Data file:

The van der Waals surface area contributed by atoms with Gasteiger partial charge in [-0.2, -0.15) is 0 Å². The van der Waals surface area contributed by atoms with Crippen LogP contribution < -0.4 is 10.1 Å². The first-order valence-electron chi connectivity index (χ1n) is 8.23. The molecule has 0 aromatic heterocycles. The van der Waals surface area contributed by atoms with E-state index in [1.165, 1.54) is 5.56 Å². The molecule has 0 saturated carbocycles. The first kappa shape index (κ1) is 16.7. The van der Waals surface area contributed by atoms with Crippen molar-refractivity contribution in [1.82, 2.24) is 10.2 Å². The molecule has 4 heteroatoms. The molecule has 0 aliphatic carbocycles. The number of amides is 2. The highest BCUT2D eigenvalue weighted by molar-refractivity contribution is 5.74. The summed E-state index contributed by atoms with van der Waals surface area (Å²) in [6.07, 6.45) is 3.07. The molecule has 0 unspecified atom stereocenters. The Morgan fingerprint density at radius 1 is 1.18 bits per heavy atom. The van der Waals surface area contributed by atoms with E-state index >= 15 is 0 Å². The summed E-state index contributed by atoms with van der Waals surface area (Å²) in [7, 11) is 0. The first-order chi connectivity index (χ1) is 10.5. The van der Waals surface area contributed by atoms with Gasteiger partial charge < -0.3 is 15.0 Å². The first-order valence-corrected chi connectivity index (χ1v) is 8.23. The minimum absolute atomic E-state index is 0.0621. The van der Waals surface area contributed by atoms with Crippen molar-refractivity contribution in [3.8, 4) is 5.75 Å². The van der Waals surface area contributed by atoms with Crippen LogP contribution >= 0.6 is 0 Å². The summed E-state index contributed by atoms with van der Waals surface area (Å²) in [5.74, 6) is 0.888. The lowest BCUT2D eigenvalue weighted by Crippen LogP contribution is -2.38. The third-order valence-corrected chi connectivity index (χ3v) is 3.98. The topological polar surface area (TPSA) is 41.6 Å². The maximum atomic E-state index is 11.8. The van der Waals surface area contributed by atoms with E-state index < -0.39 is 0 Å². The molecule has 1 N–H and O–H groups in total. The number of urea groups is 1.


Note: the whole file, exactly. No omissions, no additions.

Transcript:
The van der Waals surface area contributed by atoms with Gasteiger partial charge in [-0.2, -0.15) is 0 Å². The van der Waals surface area contributed by atoms with Crippen LogP contribution < -0.4 is 10.1 Å². The first-order valence-electron chi connectivity index (χ1n) is 8.23. The molecule has 0 aromatic heterocycles. The van der Waals surface area contributed by atoms with E-state index in [1.165, 1.54) is 5.56 Å². The molecule has 0 saturated carbocycles. The first kappa shape index (κ1) is 16.7. The van der Waals surface area contributed by atoms with Crippen molar-refractivity contribution in [1.82, 2.24) is 10.2 Å². The molecule has 4 heteroatoms. The molecule has 0 aliphatic carbocycles. The number of amides is 2. The highest BCUT2D eigenvalue weighted by molar-refractivity contribution is 5.74. The summed E-state index contributed by atoms with van der Waals surface area (Å²) in [6.07, 6.45) is 3.07. The molecule has 0 unspecified atom stereocenters. The Morgan fingerprint density at radius 1 is 1.18 bits per heavy atom. The van der Waals surface area contributed by atoms with E-state index >= 15 is 0 Å². The summed E-state index contributed by atoms with van der Waals surface area (Å²) in [7, 11) is 0. The first-order chi connectivity index (χ1) is 10.5. The van der Waals surface area contributed by atoms with Gasteiger partial charge < -0.3 is 15.0 Å². The first-order valence-corrected chi connectivity index (χ1v) is 8.23. The minimum absolute atomic E-state index is 0.0621. The van der Waals surface area contributed by atoms with Crippen molar-refractivity contribution in [3.8, 4) is 5.75 Å². The van der Waals surface area contributed by atoms with Crippen LogP contribution >= 0.6 is 0 Å². The summed E-state index contributed by atoms with van der Waals surface area (Å²) in [5.74, 6) is 0.888. The lowest BCUT2D eigenvalue weighted by Crippen LogP contribution is -2.38. The third-order valence-corrected chi connectivity index (χ3v) is 3.98. The topological polar surface area (TPSA) is 41.6 Å². The maximum atomic E-state index is 11.8. The van der Waals surface area contributed by atoms with E-state index < -0.39 is 0 Å². The molecule has 1 N–H and O–H groups in total. The number of urea groups is 1.